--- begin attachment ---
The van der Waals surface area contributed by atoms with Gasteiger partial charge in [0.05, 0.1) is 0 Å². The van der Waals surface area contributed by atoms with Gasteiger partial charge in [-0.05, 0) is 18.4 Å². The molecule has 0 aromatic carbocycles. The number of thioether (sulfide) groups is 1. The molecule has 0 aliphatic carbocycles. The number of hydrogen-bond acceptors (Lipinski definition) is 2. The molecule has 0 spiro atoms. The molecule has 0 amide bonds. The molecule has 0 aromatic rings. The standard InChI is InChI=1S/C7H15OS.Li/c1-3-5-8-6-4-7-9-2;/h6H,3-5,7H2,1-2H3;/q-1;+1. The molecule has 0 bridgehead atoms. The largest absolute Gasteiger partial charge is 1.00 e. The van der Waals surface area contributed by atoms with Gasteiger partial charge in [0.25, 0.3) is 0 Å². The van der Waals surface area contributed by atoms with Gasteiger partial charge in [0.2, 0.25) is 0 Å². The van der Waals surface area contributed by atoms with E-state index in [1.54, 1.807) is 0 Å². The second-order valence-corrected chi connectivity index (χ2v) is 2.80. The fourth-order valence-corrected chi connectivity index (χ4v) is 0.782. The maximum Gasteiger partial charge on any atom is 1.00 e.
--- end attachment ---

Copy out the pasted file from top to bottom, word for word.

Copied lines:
The van der Waals surface area contributed by atoms with Gasteiger partial charge in [0.05, 0.1) is 0 Å². The van der Waals surface area contributed by atoms with Gasteiger partial charge in [-0.05, 0) is 18.4 Å². The molecule has 0 aromatic carbocycles. The number of thioether (sulfide) groups is 1. The molecule has 0 aliphatic carbocycles. The number of hydrogen-bond acceptors (Lipinski definition) is 2. The molecule has 0 spiro atoms. The molecule has 0 amide bonds. The molecule has 0 aromatic rings. The standard InChI is InChI=1S/C7H15OS.Li/c1-3-5-8-6-4-7-9-2;/h6H,3-5,7H2,1-2H3;/q-1;+1. The molecule has 0 bridgehead atoms. The largest absolute Gasteiger partial charge is 1.00 e. The van der Waals surface area contributed by atoms with Gasteiger partial charge in [0.25, 0.3) is 0 Å². The van der Waals surface area contributed by atoms with Gasteiger partial charge in [0.2, 0.25) is 0 Å². The van der Waals surface area contributed by atoms with E-state index in [1.54, 1.807) is 0 Å². The second-order valence-corrected chi connectivity index (χ2v) is 2.80. The fourth-order valence-corrected chi connectivity index (χ4v) is 0.782. The maximum Gasteiger partial charge on any atom is 1.00 e.